Klare's work falls mainly into the second category of analysis, although elements of his study also endorse Homer-Dixon's well-known position. Klare constructs his argument that control of resources will be the primary motivation for future civil and interstate wars by considering, in turn, examples of conflict or potential conflict related to oil, water, and minerals and timber.
The four chapters on oil, which include a useful overview of the issue as well as detailed case studies of the Persian Gulf, the Caspian basin, and the South China Sea, are the strongest chapters in the book. The case of the Persian Gulf has received considerable scholarly attention, but the other two are less well known. Klare does not add a great deal of new information to the field, but he provides the reader with an excellent and very accessible analysis.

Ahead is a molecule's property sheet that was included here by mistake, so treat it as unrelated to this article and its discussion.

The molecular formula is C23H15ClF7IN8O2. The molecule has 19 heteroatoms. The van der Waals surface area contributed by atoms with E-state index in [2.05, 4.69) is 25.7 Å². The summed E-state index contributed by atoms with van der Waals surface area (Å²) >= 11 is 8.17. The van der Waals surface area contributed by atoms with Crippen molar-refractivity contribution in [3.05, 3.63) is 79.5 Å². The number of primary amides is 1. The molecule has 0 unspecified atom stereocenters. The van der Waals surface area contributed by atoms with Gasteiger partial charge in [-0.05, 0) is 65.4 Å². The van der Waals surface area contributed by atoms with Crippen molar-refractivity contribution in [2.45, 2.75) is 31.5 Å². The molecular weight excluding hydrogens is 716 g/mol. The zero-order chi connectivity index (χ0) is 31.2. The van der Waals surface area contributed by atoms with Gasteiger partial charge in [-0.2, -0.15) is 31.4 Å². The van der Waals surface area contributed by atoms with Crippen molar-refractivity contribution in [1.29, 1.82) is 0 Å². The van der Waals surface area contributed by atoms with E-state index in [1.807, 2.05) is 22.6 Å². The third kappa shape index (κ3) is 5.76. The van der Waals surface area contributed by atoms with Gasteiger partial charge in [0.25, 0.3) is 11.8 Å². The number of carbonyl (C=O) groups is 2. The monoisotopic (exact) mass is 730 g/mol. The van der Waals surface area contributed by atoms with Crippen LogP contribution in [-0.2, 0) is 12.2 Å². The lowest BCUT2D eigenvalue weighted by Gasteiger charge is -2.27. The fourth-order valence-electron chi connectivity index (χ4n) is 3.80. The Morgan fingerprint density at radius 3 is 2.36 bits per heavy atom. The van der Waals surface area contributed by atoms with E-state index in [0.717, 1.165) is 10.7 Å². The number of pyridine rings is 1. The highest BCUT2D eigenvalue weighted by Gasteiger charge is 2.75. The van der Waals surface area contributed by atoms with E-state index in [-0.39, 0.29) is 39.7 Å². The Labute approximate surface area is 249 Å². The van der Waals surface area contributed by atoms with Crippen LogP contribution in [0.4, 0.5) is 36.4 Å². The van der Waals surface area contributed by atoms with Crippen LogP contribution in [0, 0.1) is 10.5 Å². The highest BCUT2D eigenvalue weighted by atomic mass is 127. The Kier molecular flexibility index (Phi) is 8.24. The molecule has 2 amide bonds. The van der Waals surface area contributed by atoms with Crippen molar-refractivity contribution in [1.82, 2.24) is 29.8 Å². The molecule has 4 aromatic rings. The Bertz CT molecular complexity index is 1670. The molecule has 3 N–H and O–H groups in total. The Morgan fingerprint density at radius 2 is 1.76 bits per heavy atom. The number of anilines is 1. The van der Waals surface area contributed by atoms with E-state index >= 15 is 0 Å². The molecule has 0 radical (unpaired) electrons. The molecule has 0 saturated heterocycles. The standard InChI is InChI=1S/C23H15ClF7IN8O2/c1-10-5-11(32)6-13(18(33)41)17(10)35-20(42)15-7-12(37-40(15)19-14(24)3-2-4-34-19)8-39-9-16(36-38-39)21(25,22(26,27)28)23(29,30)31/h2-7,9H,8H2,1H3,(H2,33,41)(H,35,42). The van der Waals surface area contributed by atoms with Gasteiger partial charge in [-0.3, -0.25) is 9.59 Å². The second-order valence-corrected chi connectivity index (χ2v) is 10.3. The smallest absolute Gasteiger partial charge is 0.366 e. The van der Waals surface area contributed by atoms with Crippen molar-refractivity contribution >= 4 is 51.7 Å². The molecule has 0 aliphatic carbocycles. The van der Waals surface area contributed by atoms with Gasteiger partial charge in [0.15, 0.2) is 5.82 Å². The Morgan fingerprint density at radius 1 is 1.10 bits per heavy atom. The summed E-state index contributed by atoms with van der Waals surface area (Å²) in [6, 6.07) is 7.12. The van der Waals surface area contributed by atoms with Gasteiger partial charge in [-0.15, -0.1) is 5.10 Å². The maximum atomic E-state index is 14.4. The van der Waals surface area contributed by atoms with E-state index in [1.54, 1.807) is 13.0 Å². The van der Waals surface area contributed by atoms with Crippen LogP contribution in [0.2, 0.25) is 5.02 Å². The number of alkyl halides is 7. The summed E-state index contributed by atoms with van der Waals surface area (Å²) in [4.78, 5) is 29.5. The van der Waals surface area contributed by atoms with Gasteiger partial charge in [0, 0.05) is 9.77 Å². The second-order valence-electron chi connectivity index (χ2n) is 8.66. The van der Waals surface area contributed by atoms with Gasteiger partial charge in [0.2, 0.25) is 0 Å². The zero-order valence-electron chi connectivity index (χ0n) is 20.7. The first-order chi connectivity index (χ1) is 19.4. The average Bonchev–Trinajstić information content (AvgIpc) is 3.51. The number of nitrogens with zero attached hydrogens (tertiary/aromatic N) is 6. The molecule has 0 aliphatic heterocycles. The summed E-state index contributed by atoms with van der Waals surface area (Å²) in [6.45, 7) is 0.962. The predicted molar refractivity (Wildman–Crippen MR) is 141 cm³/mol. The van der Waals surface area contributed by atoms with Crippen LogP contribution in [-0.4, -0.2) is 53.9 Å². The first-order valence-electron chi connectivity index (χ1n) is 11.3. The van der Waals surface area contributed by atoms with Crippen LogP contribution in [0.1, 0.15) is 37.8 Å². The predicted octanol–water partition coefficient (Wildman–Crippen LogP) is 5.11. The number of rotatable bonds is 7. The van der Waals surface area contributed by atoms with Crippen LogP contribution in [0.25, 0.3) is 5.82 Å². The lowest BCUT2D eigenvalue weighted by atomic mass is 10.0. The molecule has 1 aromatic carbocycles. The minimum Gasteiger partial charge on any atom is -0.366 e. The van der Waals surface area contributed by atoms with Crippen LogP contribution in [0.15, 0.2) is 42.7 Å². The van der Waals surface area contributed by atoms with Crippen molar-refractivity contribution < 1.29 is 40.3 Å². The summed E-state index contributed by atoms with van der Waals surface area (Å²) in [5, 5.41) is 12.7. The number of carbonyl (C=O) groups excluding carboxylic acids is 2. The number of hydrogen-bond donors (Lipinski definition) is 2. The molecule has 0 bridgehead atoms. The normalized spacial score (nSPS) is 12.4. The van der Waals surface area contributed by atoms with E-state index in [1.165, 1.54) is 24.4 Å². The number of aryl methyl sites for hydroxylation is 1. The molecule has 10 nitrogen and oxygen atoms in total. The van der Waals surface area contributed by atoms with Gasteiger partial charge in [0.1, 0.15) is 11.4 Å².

The two chapters on water are somewhat less comprehensive but still provide a useful overview of the challenges posed by growing water scarcity. Klare examines the potential for conflict in four shared river basins--the Nile, Jordan, Tigris-Euphrates, and Indus--that have been widely studied in recent years by scholars such as Gleick, Miriam Lowi, and Arun Elhance. The single chapter on minerals and timber largely reiterates Homer-Dixon's thesis about the deepening linkages between environmental scarcity and diffuse subnational conflict. With its very brief discussions of resource-driven conflicts in Bougainville, Sierra Leone, and Borneo, this chapter appears to be almost an afterthought to the far more extended treatments given to oil and water.
The bottom line
Klare is rather parsimonious in acknowledging the work of other scholars in the field. This leads to three shortcomings. First, the bibliographic material is not very extensive, and the reader is rarely guided toward other key works. Second, although Klare makes some allusions to the literature on geopolitics, he does not build on this or on recent treatments of it. Consequently, an obvious question--to what extent does his vision of the future suggest that the world is revisiting the violent competition for resources that characterized the colonial era before the 20th century--is left unanswered.